Death is simple.
The last breath is quiet. It only takes a moment. And then it’s over.
But to those who have gone through it, it’s not as simple as it looks–not really. It shatters and destroys and devastates those surrounding it. It forms a dark pit that sits like a silent, heavy passenger. Death is simple, but living without the one death took is not.
Two years ago today I was sitting by my Dad as he struggled to breathe. He was barely conscious and little did I know that I’d have maybe two more days left before he closed his eyes and slept until his heart would stop.
Two years ago Christmas was dark. The lights, the nativity, the familiar carols on the radio fell a little flat. The snow wasn’t as beautiful–it was just cold. Nothing mattered because my Dad was sick. In my mind, nothing would really matter the same way again. I remember how that hole felt and my eyes mist over if I trace the memory footstep by footstep, feeling his hand again and watching the sun rise and set as if nothing was changing.
I remember that girl but I am not that girl today.
And I think it’s worth telling this side of the story; the side that often doesn’t get told because once someone passes through the thick of the grief, there doesn’t seem to be much to write about anymore. But perhaps the most important lesson in it all, and the lesson in which I’m learning every day, is that it gets better. It really does.
To the mom who is watching cancer take her child; to the dad who’s soldier didn’t make it home. To the child who had to stand at the funeral of her parent and to the person who had to say goodbye to a best friend–you have been so heavy on my heart. I have cried your tears, even if they are much different, and I have touched the gravestone.
I have cried into a cold pillow and I have stared blankly at a sad Christmas tree. I have felt what holidays feel like with an empty seat at the table and pictures of their smiles still on the wall. I have sat in a full bustling room with laughter and chatter and have had a wave of sadness take me by its talons and make me feel alone. Grief feels endless. And to be honest, I don’t think it ever completely goes away. There will be days when it will hit you out of nowhere and bring you to your knees, and then there will be days where you laugh again–one of those belly laughs–and you fall asleep on a dry pillow. Grief is a funny thing, but it gets you to where you need to be– and that is right here.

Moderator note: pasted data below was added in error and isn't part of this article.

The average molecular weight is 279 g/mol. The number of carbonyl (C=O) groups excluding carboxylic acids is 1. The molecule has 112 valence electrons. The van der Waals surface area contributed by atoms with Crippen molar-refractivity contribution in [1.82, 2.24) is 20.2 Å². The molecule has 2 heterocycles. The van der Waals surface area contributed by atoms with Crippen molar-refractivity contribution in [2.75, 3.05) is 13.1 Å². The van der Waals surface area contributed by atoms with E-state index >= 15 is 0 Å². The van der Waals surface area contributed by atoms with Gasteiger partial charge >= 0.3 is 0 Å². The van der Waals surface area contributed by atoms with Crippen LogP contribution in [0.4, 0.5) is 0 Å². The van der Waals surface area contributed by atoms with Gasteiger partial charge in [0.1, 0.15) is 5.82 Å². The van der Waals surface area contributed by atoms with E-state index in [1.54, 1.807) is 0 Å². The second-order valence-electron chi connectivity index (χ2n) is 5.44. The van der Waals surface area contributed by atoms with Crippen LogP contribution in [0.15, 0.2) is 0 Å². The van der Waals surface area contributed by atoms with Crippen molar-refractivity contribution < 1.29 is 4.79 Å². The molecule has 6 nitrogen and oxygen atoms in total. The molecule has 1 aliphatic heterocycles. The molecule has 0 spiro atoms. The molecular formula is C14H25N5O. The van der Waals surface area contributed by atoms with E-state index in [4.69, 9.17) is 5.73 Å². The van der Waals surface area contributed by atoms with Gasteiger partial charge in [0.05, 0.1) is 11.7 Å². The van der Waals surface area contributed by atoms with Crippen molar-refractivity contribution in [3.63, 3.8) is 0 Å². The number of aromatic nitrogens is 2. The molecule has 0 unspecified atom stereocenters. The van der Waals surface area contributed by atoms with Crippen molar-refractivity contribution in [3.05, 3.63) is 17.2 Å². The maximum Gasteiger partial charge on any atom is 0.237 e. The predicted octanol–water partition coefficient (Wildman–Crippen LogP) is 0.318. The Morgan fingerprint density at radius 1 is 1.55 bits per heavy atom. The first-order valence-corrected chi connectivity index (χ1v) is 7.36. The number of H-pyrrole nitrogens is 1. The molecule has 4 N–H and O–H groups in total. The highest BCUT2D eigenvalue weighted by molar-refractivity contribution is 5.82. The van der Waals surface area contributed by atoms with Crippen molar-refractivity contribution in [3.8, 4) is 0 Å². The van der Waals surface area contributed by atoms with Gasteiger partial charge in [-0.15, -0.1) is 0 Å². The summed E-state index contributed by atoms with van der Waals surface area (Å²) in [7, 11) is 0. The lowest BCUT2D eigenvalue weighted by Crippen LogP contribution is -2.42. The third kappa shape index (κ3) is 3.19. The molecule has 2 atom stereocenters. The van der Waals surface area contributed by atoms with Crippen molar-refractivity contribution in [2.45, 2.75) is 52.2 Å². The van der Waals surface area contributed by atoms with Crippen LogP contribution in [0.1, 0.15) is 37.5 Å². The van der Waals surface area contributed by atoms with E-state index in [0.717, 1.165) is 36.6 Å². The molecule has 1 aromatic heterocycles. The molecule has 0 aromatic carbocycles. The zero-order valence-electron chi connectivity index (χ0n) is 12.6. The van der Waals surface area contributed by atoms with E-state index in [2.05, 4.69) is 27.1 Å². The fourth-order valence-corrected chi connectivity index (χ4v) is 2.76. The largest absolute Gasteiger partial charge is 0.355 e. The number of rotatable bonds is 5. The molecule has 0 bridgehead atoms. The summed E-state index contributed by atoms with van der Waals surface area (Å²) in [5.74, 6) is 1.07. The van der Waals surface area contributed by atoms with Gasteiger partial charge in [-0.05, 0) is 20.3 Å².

This Christmas I was surprised when I realized I had decorated the tree and had listened to the carols without stopping to gain control of my emotions. I had even found the ornament my Dad had left for me before he died and placed it on a limb, smiling gently to my surprise. I miss my Dad. I wish he were coming for Christmas this year to see my new house and to pet my new puppy and to give me advice about home repairs. I wish I could show him my recent photography and hear what he has to say. I wish I could hear him laugh one more time in that goofy way he used to do as he slapped at his leg, and I wish we could plan trips and have him dramatically fawn over my cooking like no one ever has since.
I miss my Dad. But I know I belong here where I am–and it has gotten better. My heart, scars and all, beats a little bit stronger. Yours will too.
It’s hard to hear it now, and I bet you’re even a little bit mad at me to read it because it feels impossible to ever get past the point of complete and utter loneliness. How do you repair a shattered mirror? It’s just one piece at a time. The cracks won’t go away. You won’t feel the same or be the same or even look the same in the way your eyes move or your smile turns. You will forever be different because of the loss you suffered. And that is okay.
In only two years I have experienced the worst pain of my life so far and in return I’ve been able to experience the redemptive power of choosing to get out of bed, one foot in front of the other, until little by little it’s easier to laugh and I’m quicker to understand and empathize with those who are hurting. I’ve been able to see the effects my Dad has had on my life, long after he left it, and the way I’ve become a little more like him every day just because I remember him and carry him with me. I’ve become stronger and more resilient. I’ve pursed passions I wouldn’t have the guts to pursue before. I can dance to Jingle Bell Rock in my kitchen in my pajamas again and remember the way he spun me around when I still had pigtails; I can put my ornament on the tree and actually smile–and that’s because of the last two years.
It will get better. You will get a little bit stronger. A song they loved will come on the radio and instead of turning it off, you will turn it up. Someday, you will see their pictures and laugh at a funny memory behind it instead of cry. And one of these days, you will lay down in bed, and sleep will come easy.
So don’t give up. Don’t write off Christmas or swear off the family get-togethers. The place you’re in is not a place to stay. Although the pain will always be real, you will rise above one day at a time, and I promise you–
Mourning will end and the morning will come.